A left shift is an increase in the number of immmature neutrophils or polymorphonuclear leukocytes (PMN's). These are called band or stab neutrophils, and in more severe cases there may be metamyelocytes or myelocytes present. Mature (normal) neutrophils are referred to as segmented neutrophils or segs. In a normal differential there should be 0-6 bands per 100 WBC's and no metamyelocytes or myelocytes.
These immature cells make it into the bloodstream because chemical signals (cytokines, complement, etc.) released from the site of inflammation stimulate the bone marrow to release them prematurely. They continue to mature after entering the bloodstream, and the left shift will usually disappear within a few days if the cause of the inflammation is addressed.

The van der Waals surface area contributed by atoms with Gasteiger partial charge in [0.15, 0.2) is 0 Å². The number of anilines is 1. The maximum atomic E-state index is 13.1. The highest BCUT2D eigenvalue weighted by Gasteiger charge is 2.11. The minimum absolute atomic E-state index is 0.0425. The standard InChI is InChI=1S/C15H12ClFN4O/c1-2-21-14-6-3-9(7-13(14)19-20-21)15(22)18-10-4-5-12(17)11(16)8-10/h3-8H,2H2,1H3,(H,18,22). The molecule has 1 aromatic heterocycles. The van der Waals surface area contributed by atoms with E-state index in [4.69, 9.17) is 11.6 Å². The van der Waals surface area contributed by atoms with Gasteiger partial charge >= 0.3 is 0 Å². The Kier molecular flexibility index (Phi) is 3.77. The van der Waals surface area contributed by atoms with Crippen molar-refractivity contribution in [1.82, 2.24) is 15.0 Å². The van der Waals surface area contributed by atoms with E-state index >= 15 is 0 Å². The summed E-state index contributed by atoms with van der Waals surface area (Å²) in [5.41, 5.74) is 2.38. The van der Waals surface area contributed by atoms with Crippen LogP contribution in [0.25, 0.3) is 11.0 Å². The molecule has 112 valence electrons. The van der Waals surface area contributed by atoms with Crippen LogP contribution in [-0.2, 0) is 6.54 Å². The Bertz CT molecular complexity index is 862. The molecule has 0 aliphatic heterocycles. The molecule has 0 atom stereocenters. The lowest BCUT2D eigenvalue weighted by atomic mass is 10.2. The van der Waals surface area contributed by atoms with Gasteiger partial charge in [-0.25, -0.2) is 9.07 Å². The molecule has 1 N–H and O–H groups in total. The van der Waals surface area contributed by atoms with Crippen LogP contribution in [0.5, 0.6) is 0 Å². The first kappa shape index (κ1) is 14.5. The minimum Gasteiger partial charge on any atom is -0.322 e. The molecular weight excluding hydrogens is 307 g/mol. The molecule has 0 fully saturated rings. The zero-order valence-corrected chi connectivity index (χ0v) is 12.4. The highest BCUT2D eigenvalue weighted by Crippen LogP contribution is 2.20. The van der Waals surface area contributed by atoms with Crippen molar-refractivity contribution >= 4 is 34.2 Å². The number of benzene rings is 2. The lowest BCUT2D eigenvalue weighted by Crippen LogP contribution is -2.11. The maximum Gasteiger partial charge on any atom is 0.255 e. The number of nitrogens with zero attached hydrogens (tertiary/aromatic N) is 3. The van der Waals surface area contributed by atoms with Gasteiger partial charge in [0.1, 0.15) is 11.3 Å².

An increased neutrophil count with a left shift is typically associated with bacterial infection, and may be increased in other inflammatory conditions or post-surgically.